Calls for amnesty for jailed former president Chen Shui-bian (陳水扁) have unexpectedly become a central issue for the Democratic Progressive Party (DPP) as it prepares to elect a new party chairperson. This makes a mockery of Taiwan’s democratic movement and is an astonishing low point for the DPP.
The DPP has often accused President Ma Ying-jeou (馬英九), who is also chairman of the Chinese Nationalist Party (KMT), of using Chen like a cash machine whenever he needs to score political points. The DPP has paid a heavy price for what happened under Chen’s leadership by losing two presidential and legislative elections. By now, however, the Chen cash machine is nearly empty and only has a marginal effect. It is ironic, then, that certain people are now dusting it off and giving Ma the chance to keep on using it.
There is nothing wrong with sympathy and compassion. It was fine for people to speak out and make sure that Chen got a fair hearing in court, and now his supporters are quite right to insist that he get proper access to medical treatment. Nobody would deny that.
It is not right, however, for the DPP to call for amnesty for Chen. To say this is not heartless — it is a matter of principle.
If Chen wants to own up to his wrongdoings and accept an official pardon, that is his own decision. The DPP has neither the right nor the duty to endorse whatever confessions Chen might or might not make.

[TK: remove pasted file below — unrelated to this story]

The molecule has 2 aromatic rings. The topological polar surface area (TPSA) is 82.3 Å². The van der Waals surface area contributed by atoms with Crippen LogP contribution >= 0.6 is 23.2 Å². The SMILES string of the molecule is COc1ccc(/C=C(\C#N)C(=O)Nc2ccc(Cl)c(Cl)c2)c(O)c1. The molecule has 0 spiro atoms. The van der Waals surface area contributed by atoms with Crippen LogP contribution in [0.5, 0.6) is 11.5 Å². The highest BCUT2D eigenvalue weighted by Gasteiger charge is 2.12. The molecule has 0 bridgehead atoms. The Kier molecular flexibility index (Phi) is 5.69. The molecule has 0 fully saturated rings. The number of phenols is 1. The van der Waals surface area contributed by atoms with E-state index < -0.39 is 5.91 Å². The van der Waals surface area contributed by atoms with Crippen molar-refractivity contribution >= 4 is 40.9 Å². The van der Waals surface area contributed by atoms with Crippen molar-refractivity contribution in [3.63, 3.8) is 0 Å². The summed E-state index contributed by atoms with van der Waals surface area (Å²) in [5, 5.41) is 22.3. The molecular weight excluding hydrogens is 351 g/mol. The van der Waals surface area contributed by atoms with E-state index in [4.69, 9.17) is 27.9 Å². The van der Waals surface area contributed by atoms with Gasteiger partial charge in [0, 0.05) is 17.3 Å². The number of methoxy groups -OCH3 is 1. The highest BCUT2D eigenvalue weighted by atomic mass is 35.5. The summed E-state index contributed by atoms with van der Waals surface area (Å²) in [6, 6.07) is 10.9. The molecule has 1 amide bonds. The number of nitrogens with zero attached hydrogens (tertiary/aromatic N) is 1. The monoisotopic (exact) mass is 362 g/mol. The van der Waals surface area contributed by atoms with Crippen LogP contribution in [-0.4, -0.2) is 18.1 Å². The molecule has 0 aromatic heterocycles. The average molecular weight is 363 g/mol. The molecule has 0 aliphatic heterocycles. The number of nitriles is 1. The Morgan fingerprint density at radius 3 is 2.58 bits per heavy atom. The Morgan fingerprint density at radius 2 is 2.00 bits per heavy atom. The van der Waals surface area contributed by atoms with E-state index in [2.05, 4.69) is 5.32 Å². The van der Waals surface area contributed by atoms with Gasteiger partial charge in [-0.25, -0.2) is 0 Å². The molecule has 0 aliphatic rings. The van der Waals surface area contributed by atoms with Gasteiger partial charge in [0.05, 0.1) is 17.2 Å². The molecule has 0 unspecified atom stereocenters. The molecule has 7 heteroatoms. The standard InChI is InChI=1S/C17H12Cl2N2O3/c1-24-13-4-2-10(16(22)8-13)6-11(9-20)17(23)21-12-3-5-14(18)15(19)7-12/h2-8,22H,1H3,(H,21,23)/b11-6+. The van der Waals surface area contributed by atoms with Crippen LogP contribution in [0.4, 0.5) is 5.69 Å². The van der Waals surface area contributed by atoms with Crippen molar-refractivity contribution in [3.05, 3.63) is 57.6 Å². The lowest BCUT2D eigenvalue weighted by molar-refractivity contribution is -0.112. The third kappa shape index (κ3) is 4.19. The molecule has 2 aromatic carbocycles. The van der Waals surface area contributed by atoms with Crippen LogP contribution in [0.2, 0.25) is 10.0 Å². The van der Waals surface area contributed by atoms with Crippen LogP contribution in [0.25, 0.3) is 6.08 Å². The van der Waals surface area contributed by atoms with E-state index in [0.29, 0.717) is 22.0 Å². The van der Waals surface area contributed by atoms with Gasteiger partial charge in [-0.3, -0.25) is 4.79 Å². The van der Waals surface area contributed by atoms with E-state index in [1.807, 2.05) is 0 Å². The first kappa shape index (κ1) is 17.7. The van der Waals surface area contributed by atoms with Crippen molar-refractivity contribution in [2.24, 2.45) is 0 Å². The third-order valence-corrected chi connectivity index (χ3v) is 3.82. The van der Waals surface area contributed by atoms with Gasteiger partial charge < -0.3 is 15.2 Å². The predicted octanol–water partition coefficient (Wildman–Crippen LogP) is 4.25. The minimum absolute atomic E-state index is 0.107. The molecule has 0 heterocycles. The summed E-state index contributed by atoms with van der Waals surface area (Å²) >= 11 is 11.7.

Chen has admitted that he transferred and hid a large sum of money overseas, and that doing so was morally and legally questionable. These actions were clearly his personal behavior, and he left the DPP of his own accord to draw a line between himself and the party. The fact that he did so shows that he can still tell right from wrong, take responsibility for his own actions and face up to the issues in a court of law.
When Chen said he was innocent, DPP supporters believed him and insisted that the judiciary must give him a fair trial. However, now that he is trying to get out of jail, he has changed his tune, kowtowing and owning up to his crimes. Are the same people that supported him before now supposed to beg for mercy on his behalf?
Having come up with the idea of amnesty, Chen’s family and lawyers have latched on to the DPP, insisting that it take a stand on the issue. This puts the party in a quandary that is hard to get out of. As for Ma, all he needs to do is sit tight. No matter whether he responds to the issue or not, he still stands to gain from it.
If the DPP endorsed Chen’s confessions and called for him to be officially pardoned, it would make it easy for the KMT to brand the DPP as a party that endorses corruption. It would transform Chen’s individual behavior into a collective sin of the whole DPP, and that association would be difficult to shake off. It would also not be in keeping with Chen’s original intention when he quit the DPP, and drew a line between the party and himself.
Over the years, the DPP has won and lost elections because of Chen, but now it must not beg the government to pardon him, otherwise it will lose its footing and get itself into a big dilemma.
Chen has no justification for stirring up divisions in the DPP and even less justification for asking the party to join him in owning up to the things he did wrong. Chen knows full well that if the DPP is plagued by internal divisions and gets labeled as corrupt, it will likely be a mortal wound from which the party might never recover.